Nijmegen double view
Beautiful double view
Date of first edition: 1649
Date of this map: 1652
Dimensions (not including margins): 42 x 53,7 cm
Dimensions (including margins): 53,2 x 64,5 cm
Condition: Very good. Copper engraving on strong paper. Old colouring with wide margins.
Condition rating: A+
Verso: text in Latin
Map reference: Van der Krogt 4, 3079
From: Novum Ac Magnum Theatrum Urbium Belgicae Liberae Ac Foederatae (Stedenboek), Amsterdam; Van der Krogt 43:113, page B
The first mention of Nijmegen in history is in the 1st century BC, when the Romans built a military camp on the place where Nijmegen was to appear; the location had great strategic value because of the surrounding hills, which gave (and continue to give) a good view over the Waal and Rhine valley. Already in 98, Nijmegen was the first of two settlements in what is now the Kingdom of the Netherlands to receive Roman city rights.
Nijmegen became a member of the Hanseatic League in 1364 and later it became a part of the Republic of United Provinces after its capture from the Spanish in 1591.
During Operation Market Garden Nijmegen was liberated from German occupation by the British Grenadier Guards of the Guards Armoured Division, as well as elements of the American 82nd Airborne Division in September 1944. The main objective, the liberation of Arnhem, was not met.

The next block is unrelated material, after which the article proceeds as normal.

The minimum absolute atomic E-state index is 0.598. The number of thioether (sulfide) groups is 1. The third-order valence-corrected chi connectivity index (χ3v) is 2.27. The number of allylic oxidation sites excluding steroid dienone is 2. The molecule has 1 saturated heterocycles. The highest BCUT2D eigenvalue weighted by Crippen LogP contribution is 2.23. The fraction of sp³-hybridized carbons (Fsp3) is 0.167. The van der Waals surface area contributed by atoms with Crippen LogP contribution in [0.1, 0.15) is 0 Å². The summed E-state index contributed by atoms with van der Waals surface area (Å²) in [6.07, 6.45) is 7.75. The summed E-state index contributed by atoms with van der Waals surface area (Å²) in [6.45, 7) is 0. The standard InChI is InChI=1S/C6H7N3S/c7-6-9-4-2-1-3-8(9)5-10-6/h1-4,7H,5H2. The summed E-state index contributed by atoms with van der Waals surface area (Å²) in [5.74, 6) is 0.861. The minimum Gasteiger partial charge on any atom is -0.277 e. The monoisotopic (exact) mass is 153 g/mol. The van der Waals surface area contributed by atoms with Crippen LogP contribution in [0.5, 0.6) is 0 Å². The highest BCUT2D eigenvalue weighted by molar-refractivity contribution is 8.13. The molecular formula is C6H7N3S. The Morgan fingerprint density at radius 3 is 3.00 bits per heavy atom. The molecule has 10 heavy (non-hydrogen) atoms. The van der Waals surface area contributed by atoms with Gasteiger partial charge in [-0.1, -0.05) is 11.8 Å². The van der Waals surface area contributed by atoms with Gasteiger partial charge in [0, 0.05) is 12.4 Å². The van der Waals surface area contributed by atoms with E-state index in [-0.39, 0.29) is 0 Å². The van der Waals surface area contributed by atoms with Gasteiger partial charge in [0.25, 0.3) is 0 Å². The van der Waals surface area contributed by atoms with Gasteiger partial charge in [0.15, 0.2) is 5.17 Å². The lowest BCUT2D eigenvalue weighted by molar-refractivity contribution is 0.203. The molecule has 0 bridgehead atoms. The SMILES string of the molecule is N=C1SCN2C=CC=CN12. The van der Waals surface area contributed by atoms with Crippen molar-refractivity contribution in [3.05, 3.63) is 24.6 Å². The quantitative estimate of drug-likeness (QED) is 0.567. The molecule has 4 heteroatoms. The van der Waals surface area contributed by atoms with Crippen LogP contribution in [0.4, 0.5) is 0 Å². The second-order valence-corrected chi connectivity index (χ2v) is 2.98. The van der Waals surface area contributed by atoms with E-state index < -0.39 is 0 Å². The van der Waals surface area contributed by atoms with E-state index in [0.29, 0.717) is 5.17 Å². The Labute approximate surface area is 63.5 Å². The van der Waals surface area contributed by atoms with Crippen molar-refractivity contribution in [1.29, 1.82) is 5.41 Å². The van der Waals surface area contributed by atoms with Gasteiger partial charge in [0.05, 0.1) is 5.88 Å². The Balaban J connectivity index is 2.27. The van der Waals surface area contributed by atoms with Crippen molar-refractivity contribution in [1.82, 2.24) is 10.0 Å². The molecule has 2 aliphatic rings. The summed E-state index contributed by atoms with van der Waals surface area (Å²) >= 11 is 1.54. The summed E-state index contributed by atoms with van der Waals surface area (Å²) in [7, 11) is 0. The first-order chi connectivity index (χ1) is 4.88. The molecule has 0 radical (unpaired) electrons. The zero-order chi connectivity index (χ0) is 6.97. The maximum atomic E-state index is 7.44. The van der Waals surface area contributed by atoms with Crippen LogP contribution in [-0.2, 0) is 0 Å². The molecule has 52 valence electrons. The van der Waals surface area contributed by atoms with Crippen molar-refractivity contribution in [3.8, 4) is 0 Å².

Knodsenburg (bottom view)
Knopdsenburg was initially built as a traditional redoubt with four bastions and a moat by the Dutch rebels in 1585. They wanted to besiege the city of Nijmegen from the other side of the River Waal. The Spanish attacked and chased the Dutch, after which they possessed a strategic place with which they could control the eastern river area. They dismantled the redoubt after a certain period of time. After the recapture in 1590, Maurits van Oranje had the redoubt reinforced and expanded into a fortress, while a kind of redan was built on the city side. Now the fort was taken into use as a base to take Nijmegen. In 1591 the fort was besieged by Parma. It was then fiercely defended by Gerrit de Jong, former commander of Lochem, until they were relieved by Hohenlo. In the 17th century the fort was improved again and it got its star shape with an extra moat. The fort was expanded with an exterior with a glazing around it. In 1672 the French took the fort, from there they could incessantly bombard Nijmegen with their artillery. The fort was decommissioned in 1674. In the 19th century, the fort fell into disrepair. It was sold in 1808 and eventually dismantled except for the canal.